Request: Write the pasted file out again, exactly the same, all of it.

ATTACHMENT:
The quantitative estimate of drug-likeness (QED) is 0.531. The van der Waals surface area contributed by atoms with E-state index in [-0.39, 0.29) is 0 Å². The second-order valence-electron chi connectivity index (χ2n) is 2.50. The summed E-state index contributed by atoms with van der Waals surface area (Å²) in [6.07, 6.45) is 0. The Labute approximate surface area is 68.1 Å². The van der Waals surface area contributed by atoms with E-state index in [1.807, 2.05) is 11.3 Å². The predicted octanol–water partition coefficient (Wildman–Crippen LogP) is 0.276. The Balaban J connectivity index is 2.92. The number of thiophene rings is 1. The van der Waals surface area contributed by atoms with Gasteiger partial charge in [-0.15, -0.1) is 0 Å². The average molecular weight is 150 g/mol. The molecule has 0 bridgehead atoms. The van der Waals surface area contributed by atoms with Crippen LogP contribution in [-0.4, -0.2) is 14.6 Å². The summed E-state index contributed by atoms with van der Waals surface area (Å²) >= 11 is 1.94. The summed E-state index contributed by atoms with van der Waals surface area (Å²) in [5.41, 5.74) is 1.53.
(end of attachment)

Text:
The quantitative estimate of drug-likeness (QED) is 0.531. The van der Waals surface area contributed by atoms with E-state index in [-0.39, 0.29) is 0 Å². The second-order valence-electron chi connectivity index (χ2n) is 2.50. The summed E-state index contributed by atoms with van der Waals surface area (Å²) in [6.07, 6.45) is 0. The Labute approximate surface area is 68.1 Å². The van der Waals surface area contributed by atoms with E-state index in [1.807, 2.05) is 11.3 Å². The predicted octanol–water partition coefficient (Wildman–Crippen LogP) is 0.276. The Balaban J connectivity index is 2.92. The number of thiophene rings is 1. The van der Waals surface area contributed by atoms with Gasteiger partial charge in [-0.15, -0.1) is 0 Å². The average molecular weight is 150 g/mol. The molecule has 0 bridgehead atoms. The van der Waals surface area contributed by atoms with Crippen LogP contribution in [-0.4, -0.2) is 14.6 Å². The summed E-state index contributed by atoms with van der Waals surface area (Å²) >= 11 is 1.94. The summed E-state index contributed by atoms with van der Waals surface area (Å²) in [5.41, 5.74) is 1.53.